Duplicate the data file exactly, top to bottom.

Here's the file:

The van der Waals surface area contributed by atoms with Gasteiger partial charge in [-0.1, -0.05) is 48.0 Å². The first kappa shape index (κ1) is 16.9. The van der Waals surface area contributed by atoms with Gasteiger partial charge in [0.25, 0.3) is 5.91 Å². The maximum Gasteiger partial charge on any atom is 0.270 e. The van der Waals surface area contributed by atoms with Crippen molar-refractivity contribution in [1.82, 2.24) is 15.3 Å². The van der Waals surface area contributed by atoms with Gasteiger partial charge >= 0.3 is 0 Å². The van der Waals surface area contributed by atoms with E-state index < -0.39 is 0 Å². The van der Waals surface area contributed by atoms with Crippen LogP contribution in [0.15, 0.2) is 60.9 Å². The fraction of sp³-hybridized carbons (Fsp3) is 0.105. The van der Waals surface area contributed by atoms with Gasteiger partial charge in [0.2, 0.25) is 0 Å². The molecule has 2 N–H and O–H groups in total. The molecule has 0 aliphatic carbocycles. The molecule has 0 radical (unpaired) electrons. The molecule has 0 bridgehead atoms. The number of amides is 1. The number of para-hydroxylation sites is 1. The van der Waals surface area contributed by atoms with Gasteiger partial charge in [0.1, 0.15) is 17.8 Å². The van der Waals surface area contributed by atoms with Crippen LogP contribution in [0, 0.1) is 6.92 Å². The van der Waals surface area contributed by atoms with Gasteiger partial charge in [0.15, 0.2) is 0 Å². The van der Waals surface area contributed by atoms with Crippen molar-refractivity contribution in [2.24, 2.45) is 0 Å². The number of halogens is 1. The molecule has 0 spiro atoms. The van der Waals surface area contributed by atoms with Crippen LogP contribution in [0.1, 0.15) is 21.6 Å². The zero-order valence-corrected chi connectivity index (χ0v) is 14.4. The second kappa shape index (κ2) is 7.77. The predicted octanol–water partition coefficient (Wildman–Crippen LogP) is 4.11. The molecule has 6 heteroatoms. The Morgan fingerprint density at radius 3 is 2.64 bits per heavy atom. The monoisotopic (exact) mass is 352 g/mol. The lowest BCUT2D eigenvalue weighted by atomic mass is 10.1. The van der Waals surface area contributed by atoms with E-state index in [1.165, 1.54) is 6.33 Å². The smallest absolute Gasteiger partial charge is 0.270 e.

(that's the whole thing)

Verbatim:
The van der Waals surface area contributed by atoms with Gasteiger partial charge in [-0.1, -0.05) is 48.0 Å². The first kappa shape index (κ1) is 16.9. The van der Waals surface area contributed by atoms with Gasteiger partial charge in [0.25, 0.3) is 5.91 Å². The maximum Gasteiger partial charge on any atom is 0.270 e. The van der Waals surface area contributed by atoms with Crippen molar-refractivity contribution in [1.82, 2.24) is 15.3 Å². The van der Waals surface area contributed by atoms with Gasteiger partial charge >= 0.3 is 0 Å². The van der Waals surface area contributed by atoms with E-state index < -0.39 is 0 Å². The van der Waals surface area contributed by atoms with Crippen LogP contribution in [0.15, 0.2) is 60.9 Å². The fraction of sp³-hybridized carbons (Fsp3) is 0.105. The van der Waals surface area contributed by atoms with Gasteiger partial charge in [0.2, 0.25) is 0 Å². The molecule has 2 N–H and O–H groups in total. The molecule has 0 aliphatic carbocycles. The molecule has 0 radical (unpaired) electrons. The molecule has 0 bridgehead atoms. The number of amides is 1. The number of para-hydroxylation sites is 1. The van der Waals surface area contributed by atoms with Gasteiger partial charge in [0.1, 0.15) is 17.8 Å². The van der Waals surface area contributed by atoms with Crippen LogP contribution in [0, 0.1) is 6.92 Å². The van der Waals surface area contributed by atoms with Gasteiger partial charge in [0.15, 0.2) is 0 Å². The van der Waals surface area contributed by atoms with Crippen molar-refractivity contribution in [2.24, 2.45) is 0 Å². The number of halogens is 1. The molecule has 0 spiro atoms. The van der Waals surface area contributed by atoms with Crippen LogP contribution in [0.1, 0.15) is 21.6 Å². The zero-order valence-corrected chi connectivity index (χ0v) is 14.4. The second kappa shape index (κ2) is 7.77. The predicted octanol–water partition coefficient (Wildman–Crippen LogP) is 4.11. The molecule has 6 heteroatoms. The Morgan fingerprint density at radius 3 is 2.64 bits per heavy atom. The monoisotopic (exact) mass is 352 g/mol. The lowest BCUT2D eigenvalue weighted by atomic mass is 10.1. The van der Waals surface area contributed by atoms with E-state index in [1.165, 1.54) is 6.33 Å². The smallest absolute Gasteiger partial charge is 0.270 e.